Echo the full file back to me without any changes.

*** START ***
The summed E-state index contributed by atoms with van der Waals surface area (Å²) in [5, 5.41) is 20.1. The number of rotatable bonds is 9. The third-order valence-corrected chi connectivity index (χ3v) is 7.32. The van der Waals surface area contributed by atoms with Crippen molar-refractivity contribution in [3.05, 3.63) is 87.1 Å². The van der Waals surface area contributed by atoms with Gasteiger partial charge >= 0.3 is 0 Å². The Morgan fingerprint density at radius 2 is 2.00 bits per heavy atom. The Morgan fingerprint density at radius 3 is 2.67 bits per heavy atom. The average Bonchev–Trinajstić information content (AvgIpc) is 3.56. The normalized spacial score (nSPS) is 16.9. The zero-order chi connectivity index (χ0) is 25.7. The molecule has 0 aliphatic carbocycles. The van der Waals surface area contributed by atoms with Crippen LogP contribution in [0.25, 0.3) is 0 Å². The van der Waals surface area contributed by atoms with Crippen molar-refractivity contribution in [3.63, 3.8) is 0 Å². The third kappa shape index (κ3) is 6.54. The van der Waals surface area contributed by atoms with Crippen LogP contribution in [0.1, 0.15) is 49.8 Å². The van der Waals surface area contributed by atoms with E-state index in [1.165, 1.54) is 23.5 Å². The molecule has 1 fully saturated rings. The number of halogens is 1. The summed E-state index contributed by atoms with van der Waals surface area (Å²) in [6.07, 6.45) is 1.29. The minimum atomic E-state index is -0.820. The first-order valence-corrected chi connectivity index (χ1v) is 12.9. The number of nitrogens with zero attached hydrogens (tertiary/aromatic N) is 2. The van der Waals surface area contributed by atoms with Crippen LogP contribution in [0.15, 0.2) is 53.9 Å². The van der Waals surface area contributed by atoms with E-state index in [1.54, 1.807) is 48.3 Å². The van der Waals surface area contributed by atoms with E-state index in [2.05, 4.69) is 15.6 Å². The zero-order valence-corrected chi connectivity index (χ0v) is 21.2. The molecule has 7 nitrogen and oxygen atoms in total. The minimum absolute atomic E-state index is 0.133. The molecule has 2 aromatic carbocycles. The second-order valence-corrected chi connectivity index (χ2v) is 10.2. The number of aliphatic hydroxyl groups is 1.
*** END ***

The summed E-state index contributed by atoms with van der Waals surface area (Å²) in [5, 5.41) is 20.1. The number of rotatable bonds is 9. The third-order valence-corrected chi connectivity index (χ3v) is 7.32. The van der Waals surface area contributed by atoms with Crippen molar-refractivity contribution in [3.05, 3.63) is 87.1 Å². The van der Waals surface area contributed by atoms with Gasteiger partial charge >= 0.3 is 0 Å². The Morgan fingerprint density at radius 2 is 2.00 bits per heavy atom. The Morgan fingerprint density at radius 3 is 2.67 bits per heavy atom. The average Bonchev–Trinajstić information content (AvgIpc) is 3.56. The normalized spacial score (nSPS) is 16.9. The zero-order chi connectivity index (χ0) is 25.7. The molecule has 0 aliphatic carbocycles. The van der Waals surface area contributed by atoms with Crippen LogP contribution in [0.25, 0.3) is 0 Å². The van der Waals surface area contributed by atoms with Crippen molar-refractivity contribution in [3.63, 3.8) is 0 Å². The third kappa shape index (κ3) is 6.54. The van der Waals surface area contributed by atoms with Crippen LogP contribution in [0.1, 0.15) is 49.8 Å². The van der Waals surface area contributed by atoms with E-state index in [1.165, 1.54) is 23.5 Å². The molecule has 1 fully saturated rings. The number of halogens is 1. The summed E-state index contributed by atoms with van der Waals surface area (Å²) in [6.07, 6.45) is 1.29. The minimum atomic E-state index is -0.820. The first-order valence-corrected chi connectivity index (χ1v) is 12.9. The number of nitrogens with zero attached hydrogens (tertiary/aromatic N) is 2. The van der Waals surface area contributed by atoms with Crippen LogP contribution in [0.15, 0.2) is 53.9 Å². The van der Waals surface area contributed by atoms with E-state index in [1.54, 1.807) is 48.3 Å². The van der Waals surface area contributed by atoms with E-state index in [2.05, 4.69) is 15.6 Å². The zero-order valence-corrected chi connectivity index (χ0v) is 21.2. The molecule has 7 nitrogen and oxygen atoms in total. The minimum absolute atomic E-state index is 0.133. The molecule has 2 aromatic carbocycles. The second-order valence-corrected chi connectivity index (χ2v) is 10.2. The number of aliphatic hydroxyl groups is 1.